Five Lessons from Working in a School

1) Don’t enforce authority for the sake of authority.

Kids can smell this, and the ones we call “challenging’ will rebel. If you are telling a kid to do something simply because ‘I told you to,” it’s not the kid that has a problem, but you.

2) Stay focus, stay present.

If you are not there with the kids, the kids won’t be there with you. If there’s something bugging your mind, the kids will have something bugging their mind too. The kids in a classroom are almost like a reflection of you, how they act is a reflection of how you act.

3) Be consistent.

In every single way. I think this one is one of the most important one. If you ask a kid to be quiet, your entire self has to be consistent to that request. For the less boisterous ones you might be able to get away with it but with any other kid you have to be completely consistent.

If you tell the class you want silence, your inner beliefs have to be consistent with what you are saying. You might voice that you want silence, but if your inner thoughts are saying, “they won’t listen to me,” you will not get silence.

Your actions need to be consistent too, especially with the way you treat individual kids. If you tell one kid to be quiet but allow another one to carry on talking, injustice will fill their minds and you will lose their respect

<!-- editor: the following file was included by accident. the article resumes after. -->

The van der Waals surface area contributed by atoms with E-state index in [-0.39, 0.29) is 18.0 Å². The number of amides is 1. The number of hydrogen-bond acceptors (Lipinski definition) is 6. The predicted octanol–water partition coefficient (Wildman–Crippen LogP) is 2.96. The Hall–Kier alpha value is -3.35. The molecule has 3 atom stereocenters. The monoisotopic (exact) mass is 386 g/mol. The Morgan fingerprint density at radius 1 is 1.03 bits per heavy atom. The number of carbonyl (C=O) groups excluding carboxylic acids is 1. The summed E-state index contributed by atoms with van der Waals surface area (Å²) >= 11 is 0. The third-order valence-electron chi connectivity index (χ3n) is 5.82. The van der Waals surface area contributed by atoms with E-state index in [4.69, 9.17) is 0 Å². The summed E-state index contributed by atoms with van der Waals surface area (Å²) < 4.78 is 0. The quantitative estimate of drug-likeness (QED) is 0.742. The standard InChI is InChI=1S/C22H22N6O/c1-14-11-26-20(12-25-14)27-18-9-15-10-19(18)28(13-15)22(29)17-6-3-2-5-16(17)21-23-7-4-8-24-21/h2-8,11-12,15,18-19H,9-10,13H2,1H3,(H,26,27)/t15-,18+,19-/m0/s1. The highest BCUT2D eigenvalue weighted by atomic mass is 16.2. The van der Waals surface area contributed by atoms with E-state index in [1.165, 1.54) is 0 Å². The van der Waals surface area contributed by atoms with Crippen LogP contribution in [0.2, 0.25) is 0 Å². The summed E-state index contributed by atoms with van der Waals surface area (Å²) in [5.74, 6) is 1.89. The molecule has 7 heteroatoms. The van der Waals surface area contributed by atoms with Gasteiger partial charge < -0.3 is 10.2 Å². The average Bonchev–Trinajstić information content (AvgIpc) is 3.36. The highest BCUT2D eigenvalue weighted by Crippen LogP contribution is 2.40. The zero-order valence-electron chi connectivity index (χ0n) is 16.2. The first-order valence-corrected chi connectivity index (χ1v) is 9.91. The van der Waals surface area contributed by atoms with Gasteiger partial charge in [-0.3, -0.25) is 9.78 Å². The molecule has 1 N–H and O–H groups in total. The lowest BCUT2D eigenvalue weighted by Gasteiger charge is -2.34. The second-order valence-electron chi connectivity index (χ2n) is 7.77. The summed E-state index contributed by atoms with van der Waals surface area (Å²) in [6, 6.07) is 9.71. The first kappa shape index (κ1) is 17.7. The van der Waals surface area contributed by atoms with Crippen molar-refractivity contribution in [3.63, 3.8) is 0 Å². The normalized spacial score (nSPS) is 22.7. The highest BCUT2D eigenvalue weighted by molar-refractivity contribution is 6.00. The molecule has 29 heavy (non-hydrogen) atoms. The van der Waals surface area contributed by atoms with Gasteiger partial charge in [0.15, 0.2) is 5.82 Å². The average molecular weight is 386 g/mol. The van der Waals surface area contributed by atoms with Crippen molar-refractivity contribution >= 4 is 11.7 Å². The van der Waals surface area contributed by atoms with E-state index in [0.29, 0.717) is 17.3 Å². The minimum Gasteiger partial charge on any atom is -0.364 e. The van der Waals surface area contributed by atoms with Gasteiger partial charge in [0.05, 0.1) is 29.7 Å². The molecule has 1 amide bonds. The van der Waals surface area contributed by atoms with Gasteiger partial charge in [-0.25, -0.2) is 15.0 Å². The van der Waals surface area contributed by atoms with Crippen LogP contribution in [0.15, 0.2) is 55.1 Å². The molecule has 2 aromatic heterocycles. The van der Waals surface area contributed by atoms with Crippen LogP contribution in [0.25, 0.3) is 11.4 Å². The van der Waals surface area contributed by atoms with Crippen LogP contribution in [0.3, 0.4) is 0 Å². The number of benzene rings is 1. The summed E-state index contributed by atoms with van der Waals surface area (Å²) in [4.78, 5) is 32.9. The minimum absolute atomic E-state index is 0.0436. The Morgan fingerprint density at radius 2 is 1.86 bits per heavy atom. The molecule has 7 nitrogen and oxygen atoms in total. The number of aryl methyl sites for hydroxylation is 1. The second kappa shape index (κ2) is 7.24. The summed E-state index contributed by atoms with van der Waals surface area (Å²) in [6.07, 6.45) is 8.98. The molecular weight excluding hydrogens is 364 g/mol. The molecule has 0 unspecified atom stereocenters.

4) Ask for feedback.

The kids are your customers in a school, albeit customers that don’t yet know what might be best for them. Feedback from them however is still important and can be incredibly useful.

By asking for feedback you recognise the kids. In turn, they recognise you and a mutual respect is formed.

5) Treat every kid like a prodigy.

I think one of the worst things you could do to a kid in school is to hold a negative judgement against them. If the first impression you get of a kid is negative – lose it. Give the kid a chance to make a new first impression, and if it’s another negative one – lose it.

By holding a judgement you skew your sense of fairness. It is why candidate numbers are used instead of names when marking examination papers.

Holding a negative judgement also means resistance to change. Changes in anyone do not happen over night. They are slow and gradual processes. By holding a negative judgement you miss these small changes, you might even hinder or stop them.

“If you don’t underestimate me, I won’t underestimate you.” – Bob Dylan

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